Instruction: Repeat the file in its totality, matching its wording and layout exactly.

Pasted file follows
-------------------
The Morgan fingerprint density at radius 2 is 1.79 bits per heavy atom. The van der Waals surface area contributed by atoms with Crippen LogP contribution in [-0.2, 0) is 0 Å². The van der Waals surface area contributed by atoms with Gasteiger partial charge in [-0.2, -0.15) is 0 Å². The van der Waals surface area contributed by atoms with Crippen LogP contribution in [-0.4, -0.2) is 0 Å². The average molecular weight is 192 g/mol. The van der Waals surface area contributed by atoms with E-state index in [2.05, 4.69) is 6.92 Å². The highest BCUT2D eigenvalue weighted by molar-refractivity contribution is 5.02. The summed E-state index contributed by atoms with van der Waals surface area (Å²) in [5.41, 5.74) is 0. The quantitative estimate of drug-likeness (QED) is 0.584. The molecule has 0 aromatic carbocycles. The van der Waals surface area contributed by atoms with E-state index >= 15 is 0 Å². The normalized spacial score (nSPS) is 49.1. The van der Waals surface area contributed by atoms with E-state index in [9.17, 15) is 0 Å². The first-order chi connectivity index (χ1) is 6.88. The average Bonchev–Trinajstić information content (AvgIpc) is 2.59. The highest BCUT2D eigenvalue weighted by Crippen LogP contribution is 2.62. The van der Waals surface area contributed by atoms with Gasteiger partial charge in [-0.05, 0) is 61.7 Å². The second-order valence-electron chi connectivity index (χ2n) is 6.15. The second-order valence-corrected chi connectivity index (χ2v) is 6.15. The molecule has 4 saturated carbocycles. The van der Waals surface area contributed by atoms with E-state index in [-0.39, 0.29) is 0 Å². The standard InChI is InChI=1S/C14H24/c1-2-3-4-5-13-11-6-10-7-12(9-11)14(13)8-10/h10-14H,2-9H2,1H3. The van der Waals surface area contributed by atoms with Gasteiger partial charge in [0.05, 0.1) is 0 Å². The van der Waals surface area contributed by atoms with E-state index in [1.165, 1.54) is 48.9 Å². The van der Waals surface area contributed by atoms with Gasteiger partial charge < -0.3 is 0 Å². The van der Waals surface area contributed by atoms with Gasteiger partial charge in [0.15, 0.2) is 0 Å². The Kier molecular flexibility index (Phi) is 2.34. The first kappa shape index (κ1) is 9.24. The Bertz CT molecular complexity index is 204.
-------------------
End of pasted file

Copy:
The Morgan fingerprint density at radius 2 is 1.79 bits per heavy atom. The van der Waals surface area contributed by atoms with Crippen LogP contribution in [-0.2, 0) is 0 Å². The van der Waals surface area contributed by atoms with Gasteiger partial charge in [-0.2, -0.15) is 0 Å². The van der Waals surface area contributed by atoms with Crippen LogP contribution in [-0.4, -0.2) is 0 Å². The average molecular weight is 192 g/mol. The van der Waals surface area contributed by atoms with E-state index in [2.05, 4.69) is 6.92 Å². The highest BCUT2D eigenvalue weighted by molar-refractivity contribution is 5.02. The summed E-state index contributed by atoms with van der Waals surface area (Å²) in [5.41, 5.74) is 0. The quantitative estimate of drug-likeness (QED) is 0.584. The molecule has 0 aromatic carbocycles. The van der Waals surface area contributed by atoms with E-state index >= 15 is 0 Å². The normalized spacial score (nSPS) is 49.1. The van der Waals surface area contributed by atoms with E-state index in [9.17, 15) is 0 Å². The first-order chi connectivity index (χ1) is 6.88. The average Bonchev–Trinajstić information content (AvgIpc) is 2.59. The highest BCUT2D eigenvalue weighted by Crippen LogP contribution is 2.62. The van der Waals surface area contributed by atoms with Gasteiger partial charge in [-0.05, 0) is 61.7 Å². The second-order valence-electron chi connectivity index (χ2n) is 6.15. The second-order valence-corrected chi connectivity index (χ2v) is 6.15. The molecule has 4 saturated carbocycles. The van der Waals surface area contributed by atoms with E-state index in [-0.39, 0.29) is 0 Å². The standard InChI is InChI=1S/C14H24/c1-2-3-4-5-13-11-6-10-7-12(9-11)14(13)8-10/h10-14H,2-9H2,1H3. The van der Waals surface area contributed by atoms with Gasteiger partial charge in [0.05, 0.1) is 0 Å². The van der Waals surface area contributed by atoms with E-state index in [1.165, 1.54) is 48.9 Å². The van der Waals surface area contributed by atoms with Gasteiger partial charge < -0.3 is 0 Å². The van der Waals surface area contributed by atoms with Gasteiger partial charge in [0.15, 0.2) is 0 Å². The Kier molecular flexibility index (Phi) is 2.34. The first kappa shape index (κ1) is 9.24. The Bertz CT molecular complexity index is 204.